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					Market Liquidity

Overview
A liquid asset has some or more of the following features. It can be sold rapidly, with
minimal loss of value, any time within market hours. The essential characteristic of a
liquid market is that there are ready and willing buyers and sellers at all times. Another
elegant definition of liquidity is the probability that the next trade is executed at a price
equal to the last one. A market may be considered deeply liquid if there are ready and
willing buyers and sellers in large quantities. This is related to the concept of market
depth that can be measured as the units that can be sold or bought for a given price
impact. The opposite concept is that of market breadth measured as the price impact per
unit of liquidity.

An illiquid asset is an asset which is not readily saleable due to uncertainty about its
value or the lack of a market in which it is regularly traded.[2] The mortgage-related assets
which resulted in the subprime mortgage crisis are examples of illiquid assets, as their
value is not readily determinable despite being secured by real property. Another
example is an asset such as a large block of stock, the sale of which affects the market
value.

The liquidity of a product can be measured as how often it is bought and sold; this is
known as volume. Often investments in liquid markets such as the stock market or
futures markets are considered to be more liquid than investments such as real estate,
based on their ability to be converted quickly. Some assets with liquid secondary markets
may be more advantageous to own, so buyers are willing to pay a higher price for the
asset than for comparable assets without a liquid secondary market. The liquidity
discount is the reduced promised yield or expected return for such assets, like the
difference between newly issued U.S. Treasury bonds compared to off-the-run treasuries
with the same term remaining until maturity. Buyers know that other investors are not
willing to buy off-the-run so the newly issued bonds have a lower yield and higher
price.[citation needed]

Speculators and market makers are key contributors to the liquidity of a market, or asset.
Speculators and market makers are individuals or institutions that seek to profit from
anticipated increases or decreases in a particular market price. By doing this, they provide
the capital needed to facilitate the liquidity. The risk of illiquidity need not apply only to
individual investments: whole portfolios are subject to market risk. Financial institutions
and asset managers that oversee portfolios are subject to what is called "structural" and
"contingent" liquidity risk. Structural liquidity risk, sometimes called funding liquidity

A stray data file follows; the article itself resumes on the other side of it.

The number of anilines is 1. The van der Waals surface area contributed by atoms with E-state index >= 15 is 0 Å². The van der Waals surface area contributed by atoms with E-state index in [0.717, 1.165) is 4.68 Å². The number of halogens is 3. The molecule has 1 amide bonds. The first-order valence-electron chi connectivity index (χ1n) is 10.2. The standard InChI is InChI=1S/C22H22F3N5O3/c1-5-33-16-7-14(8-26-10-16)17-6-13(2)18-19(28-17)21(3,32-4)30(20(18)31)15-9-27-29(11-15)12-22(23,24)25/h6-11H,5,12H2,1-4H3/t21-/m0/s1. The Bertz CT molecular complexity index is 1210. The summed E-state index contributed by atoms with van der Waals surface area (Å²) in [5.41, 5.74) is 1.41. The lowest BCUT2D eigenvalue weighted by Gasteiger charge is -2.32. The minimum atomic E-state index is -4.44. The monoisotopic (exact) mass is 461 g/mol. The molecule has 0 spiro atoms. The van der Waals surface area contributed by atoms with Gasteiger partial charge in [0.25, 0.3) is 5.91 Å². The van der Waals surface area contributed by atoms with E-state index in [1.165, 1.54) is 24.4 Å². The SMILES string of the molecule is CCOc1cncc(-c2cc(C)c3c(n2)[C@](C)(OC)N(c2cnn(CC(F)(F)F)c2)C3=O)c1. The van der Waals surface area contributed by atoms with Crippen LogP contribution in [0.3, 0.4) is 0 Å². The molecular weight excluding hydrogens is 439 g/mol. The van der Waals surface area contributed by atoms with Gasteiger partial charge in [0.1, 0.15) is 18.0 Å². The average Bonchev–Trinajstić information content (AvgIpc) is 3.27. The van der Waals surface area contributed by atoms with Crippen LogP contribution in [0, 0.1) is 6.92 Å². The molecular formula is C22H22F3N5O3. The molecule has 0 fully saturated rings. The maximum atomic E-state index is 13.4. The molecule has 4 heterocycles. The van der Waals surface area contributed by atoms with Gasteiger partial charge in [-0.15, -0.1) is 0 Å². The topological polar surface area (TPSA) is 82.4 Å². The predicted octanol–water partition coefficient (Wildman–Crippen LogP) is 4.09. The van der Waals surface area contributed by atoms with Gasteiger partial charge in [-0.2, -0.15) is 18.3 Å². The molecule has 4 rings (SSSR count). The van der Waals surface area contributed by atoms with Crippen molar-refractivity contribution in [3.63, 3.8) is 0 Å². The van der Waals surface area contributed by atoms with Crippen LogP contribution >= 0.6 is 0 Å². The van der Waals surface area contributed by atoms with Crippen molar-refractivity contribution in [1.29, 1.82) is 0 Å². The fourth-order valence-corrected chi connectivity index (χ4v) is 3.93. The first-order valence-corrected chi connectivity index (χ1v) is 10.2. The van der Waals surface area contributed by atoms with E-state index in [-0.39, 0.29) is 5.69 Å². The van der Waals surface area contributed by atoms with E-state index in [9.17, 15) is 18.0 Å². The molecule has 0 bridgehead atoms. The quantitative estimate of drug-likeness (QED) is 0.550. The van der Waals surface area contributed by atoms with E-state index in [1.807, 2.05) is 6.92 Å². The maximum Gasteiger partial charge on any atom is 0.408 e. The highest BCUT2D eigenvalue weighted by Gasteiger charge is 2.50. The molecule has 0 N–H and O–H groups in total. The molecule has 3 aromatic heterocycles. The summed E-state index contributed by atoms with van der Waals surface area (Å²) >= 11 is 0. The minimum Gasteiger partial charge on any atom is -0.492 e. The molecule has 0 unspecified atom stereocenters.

risk, is the risk associated with funding asset portfolios in the normal course of business.
Contingent liquidity risk is the risk associated with finding additional funds or replacing
maturing liabilities under potential, future stressed market conditions. When a central
bank tries to influence the liquidity (supply) of money, this process is known as open
market operations.

Futures
In the futures markets, there is no assurance that a liquid market may exist for offsetting a
commodity contract at all times. Some futures contracts and specific delivery months
tend to have increasingly more trading activity and have higher liquidity than others. The
most useful indicators of liquidity for these contracts are the trading volume and open
interest.

There is also dark liquidity, referring to transactions that occur off-exchange and are
therefore not visible to investors until after the transaction is complete. It does not
contribute to public price discovery.[2]

Banking
In banking, liquidity is the ability to meet obligations when they come due without
incurring unacceptable losses. Managing liquidity is a daily process requiring bankers to
monitor and project cash flows to ensure adequate liquidity is maintained. Maintaining a
balance between short-term assets and short-term liabilities is critical. For an individual
bank, clients' deposits are its primary liabilities (in the sense that the bank is meant to
give back all client deposits on demand), whereas reserves and loans are its primary
assets (in the sense that these loans are owed to the bank, not by the bank). The
investment portfolio represents a smaller portion of assets, and serves as the primary
source of liquidity. Investment securities can be liquidated to satisfy deposit withdrawals
and increased loan demand. Banks have several additional options for generating
liquidity, such as selling loans, borrowing from other banks, borrowing from a central
bank, such as the US Federal Reserve bank, and raising additional capital. In a worst case
scenario, depositors may demand their funds when the bank is unable to generate
adequate cash without incurring substantial financial losses. In severe cases, this may
result in a bank run. Most banks are subject to legally-mandated requirements intended to
help banks avoid a liquidity crisis.

Banks can generally maintain as much liquidity as desired because bank deposits are
insured by governments in most developed countries. A lack of liquidity can be remedied
by raising deposit rates and effectively marketing deposit products. However, an
important measure of a bank's value and success is the cost of liquidity. A bank can
attract significant liquid funds, but at what cost? Lower costs generate stronger profits,
more stability, and more confidence among depositors, investors, and regulators.